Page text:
Bramforth and Guersen (2017) look into the notion of student savings in their small Melbourne study of university students. They identify three distinct approaches to student money management: conservative, creative and entrepreneurial. An examination of what these money management strategies look like in the UOW cohort may be an interesting pathway in understanding how student finances will be impacted under the pandemic crisis.

Continually, the economic, social and psychological factors affecting undergraduates’ money management behaviours, as identified by Bamforth, Jebarajakirthy and Geursen (2017), will provide greater depth to understandings about student money management both in normal times and during the pandemic crisis; particularly compared to the traditional and two-dimensional focus on undergraduate financial literacy commonly seen in academic works in this field.

In my own research, I will tie these insights together in a comparison of university student money management and redundancy planning duringa crisis. I hope to highlight the very real struggles faced by students in their university experience, and the consequences of this on our lives and livelihoods.

(edited 25/04/20)


References

Bamforth, J & Geursen, G 2017, “Categorising the money management behaviour of young consumers”, Young Consumers, Vol. 18 No. 3, pp. 205-222.

Bamforth, J, Jebarajakirthy, C & Geursen, G 2017, “Undergraduates’ responses to factors affecting their money management behaviour: some new insights from a qualitative study”, Young Consumers, Vol. 18 No. 3, pp. 290-311.

Roberts, J & Jones, E 2001, “Money Attitudes, Credit Card Use, and Compulsive Buying Among American College Students”, Journal of Consumer Affairs, Vol. 35, pp. 213 – 240.

Sundarasen, SD & Rahman MS 2017, “Attitude Towards Money: Mediation to Money Management”, Academy of Accounting and Financial Studies Journal, Vol. 21 No. 1, pp. 1-13.

Williams, A & Oumlil, A 2015, “College student financial capability”, International Journal of Bank Marketing, Vol. 33, pp. 637-653.

the second pitch

I have previously established that I am to conduct an ethnographic case study of the Sydney restaurant, the Grounds of Alexandria.

I will be looking at the symbiotic relationship between tangible, constructed spaces and the intangible mediascapes which they shape.

The ethnography

I am to be a participant-observer and experiencer both in the physical restaurant and in the online spaces where this phenomenon has etched its culture. These online spaces include but are not limited to: the official Grounds of Alexandria social media pages and website; the Grounds of Alexandria Instagram hashtag; third party content such as articles on Timeout; and customer reviews on websites such as Trip Advisor.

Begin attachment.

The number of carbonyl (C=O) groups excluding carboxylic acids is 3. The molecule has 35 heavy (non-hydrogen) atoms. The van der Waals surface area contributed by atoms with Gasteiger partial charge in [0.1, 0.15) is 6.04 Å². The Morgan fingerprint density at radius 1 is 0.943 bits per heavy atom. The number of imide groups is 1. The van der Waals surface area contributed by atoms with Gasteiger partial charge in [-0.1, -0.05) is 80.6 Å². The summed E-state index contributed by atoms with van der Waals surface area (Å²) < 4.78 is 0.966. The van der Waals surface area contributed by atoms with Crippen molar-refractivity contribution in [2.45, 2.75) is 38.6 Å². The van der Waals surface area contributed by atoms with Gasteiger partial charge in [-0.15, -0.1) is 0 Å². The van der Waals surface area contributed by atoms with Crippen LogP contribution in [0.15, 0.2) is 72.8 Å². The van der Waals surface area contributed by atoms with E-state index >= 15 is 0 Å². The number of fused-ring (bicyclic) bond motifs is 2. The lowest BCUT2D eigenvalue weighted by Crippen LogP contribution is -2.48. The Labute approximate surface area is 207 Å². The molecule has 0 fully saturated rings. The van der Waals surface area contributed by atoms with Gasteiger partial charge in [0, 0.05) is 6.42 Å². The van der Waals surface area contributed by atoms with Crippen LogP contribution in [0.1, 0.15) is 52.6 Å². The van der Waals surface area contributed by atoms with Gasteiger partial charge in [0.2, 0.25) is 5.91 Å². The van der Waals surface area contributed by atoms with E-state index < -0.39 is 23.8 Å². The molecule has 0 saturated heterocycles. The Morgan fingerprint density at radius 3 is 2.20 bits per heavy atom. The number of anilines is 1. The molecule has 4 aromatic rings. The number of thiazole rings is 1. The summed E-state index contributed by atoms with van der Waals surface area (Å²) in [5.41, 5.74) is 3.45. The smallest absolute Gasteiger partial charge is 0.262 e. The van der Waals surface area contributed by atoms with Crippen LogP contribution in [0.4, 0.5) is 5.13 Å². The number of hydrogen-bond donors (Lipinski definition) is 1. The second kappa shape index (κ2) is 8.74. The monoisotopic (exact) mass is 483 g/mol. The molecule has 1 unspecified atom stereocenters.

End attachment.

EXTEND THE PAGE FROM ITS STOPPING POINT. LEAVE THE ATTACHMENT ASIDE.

This project will involve a high degree of collaboration from a number of different sources; my approach will align with Erik Lassiter’s (2005) ideas about collaboration that avoids ‘othering’. To effectively be a participant experiencer I will need to be accompanied by at least one friend or family member when I visit the restaurant. Whilst here we will need to engage with the space as other patrons are, this may include: ordering and photographing food and drink as well as photographing each other in various places around the restaurant.

I will also need to record my observations of the other restaurant patrons, effectively turning them into my collaborators as well. Additionally, I plan on conducting unstructured interviews of some of the employees present at the restaurant, such as my waiter. Their comparatively high level of contact with the space may provide other insights that can not be not gained from participants alone.

Regarding the study of the online mediascape, I will again need to be a participant experiencer by sharing my own content in the same way that others have when engaging with this phenomenon online. I also will need to observe the media I find online and plumb it for information regarding the influence of the physical restaurant and how they work together.

Key details